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Carousel could come full circle

by Tom Hasslinger
| December 24, 2010 8:00 PM

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The Coeur d'Alene Carousel spent time in the Virginia Center Commons Mall in Virginia. Its Oregon owner wants the 20-horse machine back in Coeur d'Alene.

COEUR d'ALENE - Coeur d'Alene's 90-year old carousel is tucked away safely in storage.

Round and round the ride has gone - from its former home at Playland Pier near Independence Point in the 1940, '50s and '60s, to visits to Canada, Virginia, and finally Hood River, Ore., where it's stashed and protected, waiting for a new home.

Its owner, the Perron family, wants to kick the dust off a decade-old deal that tried to bring the historical ride back to Coeur d'Alene.

"Mrs. Perron wants it to go home," said Duane Perron of the ride, one of only 100 left in the world. "And I support her on this."

This time around, there wouldn't be as many stipulations to the deal.

No lease agreement, no location requirements, Duane Perron wants to sell the ride outright, so it can return to its Lake City roots.

The city of Coeur d'Alene said it wouldn't hurt talking about it. Post Falls, meanwhile, said it would take the ride if its neighbor doesn't.

Either way, it would likely take a pool of supporters besides the cities - both financially and strategically - to make it happen.

The 20-horse machine, originally made in New York in the 1920 during the golden age of carousels, was a staple at Playland Pier from the 1940s through the 1970s, the city's old lakeside amusement park. Today, fully restored, with North Idaho landscapes painted across its top, it's one of only 100 left in the world, sitting in storage with the Perron family, who own 21 of the remaining carousels and began the International Museum of Carousel Art in Hood River.

"I think there are people in the community who are very interested in the idea because of its history," said Mayor Sandi Bloem. "If that interest is there then I think that people who have that passion should investigate" how to make the return possible.

It wouldn't be the first time.

A homecoming movement began after a Coeur d'Alene resident spotted the restored carousel in a shopping mall in Virginia in the late 1990s. It was traced back to the Perron family in Oregon, and a reunion looked to be in the cards.

Duane's wife, Carol Perron - who bought the carousel in the late 1970s - is from Coeur d'Alene and had worked at Playland Pier. The would-be deal required a $150,000 a year lease for the machine, while being housed in a building southeast of the Museum of North Idaho.

It fell through. Or never really got off the ground. A citizen's committee had been formed to explore it, but newspaper articles said financial and logistical problems stood in the way.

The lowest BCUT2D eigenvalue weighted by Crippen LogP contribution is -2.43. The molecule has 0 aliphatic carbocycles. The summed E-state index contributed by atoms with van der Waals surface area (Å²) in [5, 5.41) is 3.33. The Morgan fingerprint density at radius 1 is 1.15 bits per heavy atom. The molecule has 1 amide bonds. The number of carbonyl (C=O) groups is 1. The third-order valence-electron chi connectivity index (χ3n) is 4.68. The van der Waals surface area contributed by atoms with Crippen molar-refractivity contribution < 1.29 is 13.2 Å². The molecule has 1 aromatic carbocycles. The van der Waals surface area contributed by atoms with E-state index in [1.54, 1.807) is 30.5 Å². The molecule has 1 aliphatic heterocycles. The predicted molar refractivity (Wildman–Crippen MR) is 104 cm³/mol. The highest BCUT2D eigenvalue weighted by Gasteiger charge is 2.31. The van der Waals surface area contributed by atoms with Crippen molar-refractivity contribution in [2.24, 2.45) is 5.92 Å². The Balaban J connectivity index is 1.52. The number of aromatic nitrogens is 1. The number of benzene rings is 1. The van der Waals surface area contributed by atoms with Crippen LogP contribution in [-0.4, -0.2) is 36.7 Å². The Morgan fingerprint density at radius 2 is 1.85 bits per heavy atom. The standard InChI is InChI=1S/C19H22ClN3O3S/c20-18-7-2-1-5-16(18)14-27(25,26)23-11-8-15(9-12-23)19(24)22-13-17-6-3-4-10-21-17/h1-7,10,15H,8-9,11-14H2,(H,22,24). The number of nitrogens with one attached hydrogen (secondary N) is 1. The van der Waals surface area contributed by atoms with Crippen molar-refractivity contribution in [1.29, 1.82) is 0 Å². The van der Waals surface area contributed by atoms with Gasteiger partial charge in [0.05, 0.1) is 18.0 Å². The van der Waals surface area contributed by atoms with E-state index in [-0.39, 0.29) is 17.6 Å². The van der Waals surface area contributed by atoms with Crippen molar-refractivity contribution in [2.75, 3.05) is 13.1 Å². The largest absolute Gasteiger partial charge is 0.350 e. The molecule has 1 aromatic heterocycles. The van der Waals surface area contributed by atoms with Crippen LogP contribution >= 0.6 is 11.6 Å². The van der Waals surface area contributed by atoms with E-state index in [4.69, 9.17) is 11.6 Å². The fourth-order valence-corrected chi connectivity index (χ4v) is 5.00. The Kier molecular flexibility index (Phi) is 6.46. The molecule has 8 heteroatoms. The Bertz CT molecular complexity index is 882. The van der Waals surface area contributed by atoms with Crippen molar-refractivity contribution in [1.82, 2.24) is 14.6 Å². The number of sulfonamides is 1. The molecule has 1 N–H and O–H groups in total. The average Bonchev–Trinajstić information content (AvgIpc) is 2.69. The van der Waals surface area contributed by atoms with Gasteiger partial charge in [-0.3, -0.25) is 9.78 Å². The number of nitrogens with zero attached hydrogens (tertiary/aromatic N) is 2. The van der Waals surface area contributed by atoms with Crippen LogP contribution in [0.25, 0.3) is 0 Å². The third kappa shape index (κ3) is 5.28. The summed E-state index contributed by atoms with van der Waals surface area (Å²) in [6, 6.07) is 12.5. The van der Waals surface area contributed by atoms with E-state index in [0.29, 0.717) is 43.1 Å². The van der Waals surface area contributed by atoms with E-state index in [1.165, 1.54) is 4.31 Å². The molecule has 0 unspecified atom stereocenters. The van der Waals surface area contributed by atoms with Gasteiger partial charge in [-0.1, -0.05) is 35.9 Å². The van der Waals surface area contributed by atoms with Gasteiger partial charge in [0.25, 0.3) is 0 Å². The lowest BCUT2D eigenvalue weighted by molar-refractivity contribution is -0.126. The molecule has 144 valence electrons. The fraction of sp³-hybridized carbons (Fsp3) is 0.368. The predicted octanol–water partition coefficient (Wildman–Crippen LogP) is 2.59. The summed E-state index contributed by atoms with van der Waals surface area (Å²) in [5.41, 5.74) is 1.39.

"We were surprised that Coeur d'Alene, with the type of resources it has, with the type of beauty it has, couldn't find a way to bring it home," Duane Perron said.

This time it doesn't matter where it goes, so long if it's in Coeur d'Alene, he said. The machine, he said, could be worth around $500,000. If the carousel doesn't end up in North Idaho, it would likely go to an auction house in New York. The Perrons are building a new museum, and Coeur d'Alene's carousel isn't making the cut there, so it needs to go.

But the city doesn't have room in its budget. It would take outside help to get it, and put a roof over its head, officials said. The building needed to protect the carousel could prevent the carousel from being part of McEuen Field project as well, Bloem said.

"We're not looking at buildings, per say, so I don't know if it could fit," she said.

Supporter Richard LeFrancis said that shouldn't stop the community from exploring all of its options. He points to Spokane's 1909 Looff Carrousel as an example of a successful tourist attraction and economic engine. The 60-horse machine gives 300,000 rides per year. LeFrancis was onboard with bringing the carousel back 10 years ago, and is spearheading the campaign now. He said the historical tourist attraction fits in with the downtown's redeveloped core. He's collecting signatures he plans to present to the McEuen Field open house Jan. 6.

"It's right here," LeFrancis said of the opportunity. "Everyone can talk a blue streak about what happened then, but it's about what can happen now."

In 1973, Coeur d'Alene began phasing out Playland Pier as the city began improvements to City Park. Buildings were vacated in 1974, then on Dec. 18, 1975, they were completely destroyed by a suspicious fire, according to local historian Robert Singletary.

Post Falls Mayor Clay Larkin said his city would be interested in returning the carousel to North Idaho, if a Lake City deal isn't reached.

"It can be an absolute year round tourist attraction," he said. We'll just keep our ear to the ground."

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